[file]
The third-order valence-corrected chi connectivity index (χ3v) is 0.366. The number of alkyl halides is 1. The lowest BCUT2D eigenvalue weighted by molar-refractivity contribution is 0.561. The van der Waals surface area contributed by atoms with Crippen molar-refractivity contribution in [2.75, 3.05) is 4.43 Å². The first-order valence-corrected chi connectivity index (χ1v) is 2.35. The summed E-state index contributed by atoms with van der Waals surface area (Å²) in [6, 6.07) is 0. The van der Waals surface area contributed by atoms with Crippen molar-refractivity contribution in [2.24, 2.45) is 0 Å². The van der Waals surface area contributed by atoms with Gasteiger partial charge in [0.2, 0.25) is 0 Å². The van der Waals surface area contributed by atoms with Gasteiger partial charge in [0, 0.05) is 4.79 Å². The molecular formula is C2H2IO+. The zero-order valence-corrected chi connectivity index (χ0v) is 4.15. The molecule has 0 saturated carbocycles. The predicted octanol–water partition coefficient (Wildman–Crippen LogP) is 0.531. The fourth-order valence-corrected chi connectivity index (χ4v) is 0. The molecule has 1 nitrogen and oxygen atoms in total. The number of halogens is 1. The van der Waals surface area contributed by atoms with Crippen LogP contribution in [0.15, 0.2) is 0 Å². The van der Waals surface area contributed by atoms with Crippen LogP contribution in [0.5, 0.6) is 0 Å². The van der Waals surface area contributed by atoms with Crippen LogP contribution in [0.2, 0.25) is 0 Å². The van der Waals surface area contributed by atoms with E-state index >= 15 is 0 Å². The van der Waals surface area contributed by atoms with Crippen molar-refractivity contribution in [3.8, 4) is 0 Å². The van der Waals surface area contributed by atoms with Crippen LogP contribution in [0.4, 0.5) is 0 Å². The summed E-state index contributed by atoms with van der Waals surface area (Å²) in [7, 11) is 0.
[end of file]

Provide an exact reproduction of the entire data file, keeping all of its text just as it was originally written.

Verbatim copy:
The third-order valence-corrected chi connectivity index (χ3v) is 0.366. The number of alkyl halides is 1. The lowest BCUT2D eigenvalue weighted by molar-refractivity contribution is 0.561. The van der Waals surface area contributed by atoms with Crippen molar-refractivity contribution in [2.75, 3.05) is 4.43 Å². The first-order valence-corrected chi connectivity index (χ1v) is 2.35. The summed E-state index contributed by atoms with van der Waals surface area (Å²) in [6, 6.07) is 0. The van der Waals surface area contributed by atoms with Crippen molar-refractivity contribution in [2.24, 2.45) is 0 Å². The van der Waals surface area contributed by atoms with Gasteiger partial charge in [0.2, 0.25) is 0 Å². The van der Waals surface area contributed by atoms with Gasteiger partial charge in [0, 0.05) is 4.79 Å². The molecular formula is C2H2IO+. The zero-order valence-corrected chi connectivity index (χ0v) is 4.15. The molecule has 0 saturated carbocycles. The predicted octanol–water partition coefficient (Wildman–Crippen LogP) is 0.531. The fourth-order valence-corrected chi connectivity index (χ4v) is 0. The molecule has 1 nitrogen and oxygen atoms in total. The number of halogens is 1. The van der Waals surface area contributed by atoms with Crippen LogP contribution in [0.15, 0.2) is 0 Å². The van der Waals surface area contributed by atoms with Crippen LogP contribution in [0.5, 0.6) is 0 Å². The van der Waals surface area contributed by atoms with Crippen LogP contribution in [0.2, 0.25) is 0 Å². The van der Waals surface area contributed by atoms with E-state index >= 15 is 0 Å². The van der Waals surface area contributed by atoms with Crippen molar-refractivity contribution in [3.8, 4) is 0 Å². The van der Waals surface area contributed by atoms with Crippen LogP contribution in [0.4, 0.5) is 0 Å². The summed E-state index contributed by atoms with van der Waals surface area (Å²) in [7, 11) is 0.